Articles and Other Information

Some info on Post-traumatic Growth (I have not read through all of them in their entirety)-

American Psychological Association

UNC Charlotte Posttraumatic Growth Research Group

Trauma Recovery

Harvard Business Review

Post-Traumatic Stress Disorder (PTSD) and the impact on the brain (from Diane Cranley)

  • It’s important to understand the basics of PTSD and how it may be affecting your children and you. Mayo Clinic provides a good description to start with The level of post-traumatic stress differs for every person and throughout their lives. The keyword to focus on here is “disorder” – if it is affecting your daily life, it would typically be considered PTSD. But remember all mental health diagnoses are just a way to describe a set of symptoms so that they can bill the insurance companies. We should take on any diagnosis as part of our identity but just look at it as what we are currently experiencing. We do not want to label our children and give them one more burden to carry.

  • As I was looking for a written explanation of how the brain processes trauma memories, I found this on a burn website and I thought it had some valuable information though doesn’t explain it quite the way I did - The article references Daniel Amen – he is located in SoCal where I am and I have had my children’s brains scanned by him and you can “see” where PTSD, depression, anxiety, etc. resides in the brain and then use specific treatment methods to correct and balance the brain activity. He has clinics in other parts of the country as well. This is still pretty high l level.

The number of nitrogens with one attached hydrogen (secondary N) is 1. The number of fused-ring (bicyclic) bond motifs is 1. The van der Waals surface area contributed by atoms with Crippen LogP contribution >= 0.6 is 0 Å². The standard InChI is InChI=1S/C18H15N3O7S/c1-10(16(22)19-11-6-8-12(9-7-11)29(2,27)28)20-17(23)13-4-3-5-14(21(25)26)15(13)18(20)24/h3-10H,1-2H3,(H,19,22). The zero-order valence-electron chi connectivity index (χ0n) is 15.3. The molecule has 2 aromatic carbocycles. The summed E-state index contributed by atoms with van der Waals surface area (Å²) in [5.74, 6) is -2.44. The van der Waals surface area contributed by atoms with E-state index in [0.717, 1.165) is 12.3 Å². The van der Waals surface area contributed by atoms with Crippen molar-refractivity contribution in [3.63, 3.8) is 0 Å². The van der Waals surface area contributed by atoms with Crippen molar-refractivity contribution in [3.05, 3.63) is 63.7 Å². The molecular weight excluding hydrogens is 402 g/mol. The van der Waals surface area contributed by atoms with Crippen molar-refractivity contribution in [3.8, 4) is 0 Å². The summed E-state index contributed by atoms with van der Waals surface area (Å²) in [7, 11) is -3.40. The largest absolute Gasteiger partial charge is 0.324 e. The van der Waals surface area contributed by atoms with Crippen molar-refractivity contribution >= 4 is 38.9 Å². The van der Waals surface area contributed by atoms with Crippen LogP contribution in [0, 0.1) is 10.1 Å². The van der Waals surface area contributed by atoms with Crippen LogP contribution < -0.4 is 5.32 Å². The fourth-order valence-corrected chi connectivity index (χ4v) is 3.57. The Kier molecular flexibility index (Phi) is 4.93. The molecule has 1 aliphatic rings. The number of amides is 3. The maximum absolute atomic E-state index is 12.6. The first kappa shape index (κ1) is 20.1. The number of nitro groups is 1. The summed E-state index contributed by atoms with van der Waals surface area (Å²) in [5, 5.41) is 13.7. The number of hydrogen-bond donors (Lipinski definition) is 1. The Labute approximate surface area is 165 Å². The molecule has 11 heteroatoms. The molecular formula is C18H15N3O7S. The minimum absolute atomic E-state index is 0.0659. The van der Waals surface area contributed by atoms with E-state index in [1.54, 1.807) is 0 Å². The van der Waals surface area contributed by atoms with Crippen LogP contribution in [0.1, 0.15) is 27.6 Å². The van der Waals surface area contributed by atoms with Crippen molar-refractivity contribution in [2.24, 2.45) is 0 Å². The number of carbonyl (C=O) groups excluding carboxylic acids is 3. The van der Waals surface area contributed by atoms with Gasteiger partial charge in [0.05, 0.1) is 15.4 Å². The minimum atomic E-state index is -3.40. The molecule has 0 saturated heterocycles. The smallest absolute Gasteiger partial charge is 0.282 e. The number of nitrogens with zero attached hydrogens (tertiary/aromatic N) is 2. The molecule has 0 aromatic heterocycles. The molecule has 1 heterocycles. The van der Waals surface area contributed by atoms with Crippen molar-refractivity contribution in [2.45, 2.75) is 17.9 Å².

• I am also providing a deeper dive clinical article for those who want to know more. Here is the link,norepinephrine%20responses%20to%20subsequent%20stressors.

  • There is also a great book called “The Body Keeps Score” that I highly encourage you to read. It will help you understand how brain function is changed by trauma. We have to remember our children are not being defiant when they refuse to pick up their socks or can’t get through their homework or can’t hold a job. They are struggling with the emotional AND physical impacts of their trauma. Here is a link to the book

  • There is also an author who has some great books on the brain – Carolyn Leaf.

As with everything under resources, take the time to see what is the best fit for you and your family. This information has not been vetted by KKC Cares, Inc. This information has been shared by parents as a tool they have come across and/or found helpful. Please share anything that you have found so we can add it to our page as a resource for other parents. Thank you!

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